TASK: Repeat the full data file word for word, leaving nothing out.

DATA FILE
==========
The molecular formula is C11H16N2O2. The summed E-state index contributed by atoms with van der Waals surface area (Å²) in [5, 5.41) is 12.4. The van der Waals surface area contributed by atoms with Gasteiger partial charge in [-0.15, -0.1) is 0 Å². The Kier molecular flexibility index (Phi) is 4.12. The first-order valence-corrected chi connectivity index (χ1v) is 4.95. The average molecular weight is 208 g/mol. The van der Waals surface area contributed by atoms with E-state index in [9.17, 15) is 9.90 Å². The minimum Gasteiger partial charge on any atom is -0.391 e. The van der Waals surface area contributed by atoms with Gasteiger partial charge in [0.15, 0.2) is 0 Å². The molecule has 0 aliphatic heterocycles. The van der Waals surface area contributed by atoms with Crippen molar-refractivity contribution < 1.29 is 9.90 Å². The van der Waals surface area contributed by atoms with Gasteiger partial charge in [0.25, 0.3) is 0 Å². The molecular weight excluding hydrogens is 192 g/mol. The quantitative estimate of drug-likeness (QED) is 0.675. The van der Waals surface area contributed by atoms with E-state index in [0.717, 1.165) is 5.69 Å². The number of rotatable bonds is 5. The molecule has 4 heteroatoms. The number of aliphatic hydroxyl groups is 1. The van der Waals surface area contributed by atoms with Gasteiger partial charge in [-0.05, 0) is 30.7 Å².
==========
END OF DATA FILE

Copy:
The molecular formula is C11H16N2O2. The summed E-state index contributed by atoms with van der Waals surface area (Å²) in [5, 5.41) is 12.4. The van der Waals surface area contributed by atoms with Gasteiger partial charge in [-0.15, -0.1) is 0 Å². The Kier molecular flexibility index (Phi) is 4.12. The first-order valence-corrected chi connectivity index (χ1v) is 4.95. The average molecular weight is 208 g/mol. The van der Waals surface area contributed by atoms with E-state index in [9.17, 15) is 9.90 Å². The minimum Gasteiger partial charge on any atom is -0.391 e. The van der Waals surface area contributed by atoms with Gasteiger partial charge in [0.15, 0.2) is 0 Å². The molecule has 0 aliphatic heterocycles. The van der Waals surface area contributed by atoms with Crippen molar-refractivity contribution < 1.29 is 9.90 Å². The van der Waals surface area contributed by atoms with Gasteiger partial charge in [0.25, 0.3) is 0 Å². The molecular weight excluding hydrogens is 192 g/mol. The quantitative estimate of drug-likeness (QED) is 0.675. The van der Waals surface area contributed by atoms with E-state index in [0.717, 1.165) is 5.69 Å². The number of rotatable bonds is 5. The molecule has 4 heteroatoms. The number of aliphatic hydroxyl groups is 1. The van der Waals surface area contributed by atoms with Gasteiger partial charge in [-0.05, 0) is 30.7 Å².